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    Vienna Boys Choir

    The Vienna Boys Choir is one of the world’s oldest choirs composed of purely young boys. It has been a known symbol of Austria for almost 500 years. It all started in 1498 when Emperor Maximilian I of Hasburg, through a letter, called the first 12 boys to the imperial court to become members of the court music band. The choir then was tasked to provide musical accompaniment to the church mass.

    Today there are 100 choristers from 30 different nations between the ages of ten and fourteen, divided into four touring choirs. Between them, the four choirs give around 300 concerts and performances each year in front of almost half a million people. Each group spends nine to eleven weeks of the school year on tour. They visit virtually all European countries, and they are frequent guests in Asia, Australia and the Americas. Together with members of the Vienna Philharmonic Orchestra and the men of the Vienna State Opera Chorus, the Vienna Boys’ Choir maintains the tradition of the imperial musicians: as Hofmusikkapelle (Chapel Imperial) they provide the music for the Sunday Mass in Vienna’s Imperial Chapel, as they have done since 1498. In 2012, the choir participated for the fifth time in the New Year’s Concert of the Vienna Philharmonic Orchestra, conducted by Mariss Jansons.

    The choir maintains its own schools. Almost 400 children and teenagers between the ages of 3 and 18 study and rehearse in the Augartenpalais, a baroque palace and former imperial hunting lodge in Vienna. Beginning with kindergarten, run in cooperation with the city of Vienna, boys and girls are provided with an all-round education. At age ten, the most talented boys are selected to join the choir and enter the choir’s grammar school. All boys are assigned to one of the touring choirs. Academic lessons are taught in small groups. The school offers extracurricular activities ranging from all kinds of sports to attending a wide range of concerts, operas, plays, musicals and movies. The choristers are also encouraged to create their own projects; some form their own bands, others create short skits or films. All choir boys live in the choir’s well-appointed boarding school, with two to three boys sharing a room.

    In 2015, Vienna boys choir - Haydnchor will come to Asian along with their well-known, passionate, and creative resident conductor, Jimmy Chiang, who comes from Hong Kong.

    In the 2014/15 season, there are 24 boys singing in Haydnchor. They are a motley crew, with boys from Vienna, Lower Austria, Styria, Carinthia, and Burgenland, from Afghanistan, Japan, Kazakhstan, Malaysia, Poland, and Romania; there are boys of Polish and of Chinese extraction. The boys sing and speak in a variety of languages.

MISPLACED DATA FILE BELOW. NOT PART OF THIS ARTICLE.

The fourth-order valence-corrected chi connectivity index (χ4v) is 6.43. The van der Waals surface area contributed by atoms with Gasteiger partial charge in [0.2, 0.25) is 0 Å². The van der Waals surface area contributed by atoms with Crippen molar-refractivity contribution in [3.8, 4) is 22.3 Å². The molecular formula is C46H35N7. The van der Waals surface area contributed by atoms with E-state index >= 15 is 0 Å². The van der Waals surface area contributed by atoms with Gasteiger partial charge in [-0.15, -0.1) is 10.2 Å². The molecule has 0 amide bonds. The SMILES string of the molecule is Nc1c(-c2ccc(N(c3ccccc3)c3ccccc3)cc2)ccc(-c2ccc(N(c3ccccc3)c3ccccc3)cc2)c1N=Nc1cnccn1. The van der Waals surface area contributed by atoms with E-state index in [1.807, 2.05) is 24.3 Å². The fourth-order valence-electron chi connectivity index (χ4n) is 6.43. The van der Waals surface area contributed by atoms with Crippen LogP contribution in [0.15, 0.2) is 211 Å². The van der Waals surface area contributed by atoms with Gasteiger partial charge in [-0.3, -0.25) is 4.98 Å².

This season, Haydnchor is in residence in Vienna; they take turns at singing Mass in Chapel, performing in the Spanish Riding School, and at MuTh. The Haydnchor boys will again take to the High Seas for their production of Britten's vaudeville "The Golden Vanity", and they are involved in a new CD production for a new film by Curt Faudon, to be filmed in 2015: Some of the music researched for "Good Shepherds" can be heard in the Choir's Christmas concerts at MuTh.

    Manolo Cagnin

    Born in Treviso, Italy, Maolo Cagnin developed an interest in music early in life. As a child, he studied violin at the Conservatory of Venice, then later pursued choral music, conducting and composition in Venice and Milan. He completed his studies in Leipzig under Kurt Masur and Fabio Luisi.

    In Leipzig, Mr. Cagnin served as assistant to the Thomanerchor’s artistic director, Georg Christoph Biller. He was music director of the Gewandhaus Orchestra’s 2007 production of “La Tragédie de Carmen”.

    In 2008, Mr. Cagnin was named conductor of one of the Wiener Sängerknaben’s (Vienna Boys Choir) four touring choirs. He prepares the boys for masses with the Vienna Hofmusikkapelle and for appearances with the Vienna State Opera; for sound and video recordings, and for concerts both in Vienna and abroad. 

    Mr. Cagnin feels it is especially important to communicate with the audience, “Music is a gift. As musicians, we have the obligation to share that gift with our audience.” Mr. Cagnin finds working with the boys particularly rewarding, “They possess character and spirit. This is reflected in the way they make music. The children learn from me, and I learn from them.” The repertoire is chosen to match the boys' voices and personalities.

    The spirited choirmaster enjoys touring, and has led his Choir on tours through most of Europe, North and South America, Australia, Canada, China, Korea, New Zealand, Singapore, Taiwan, and Vietnam.

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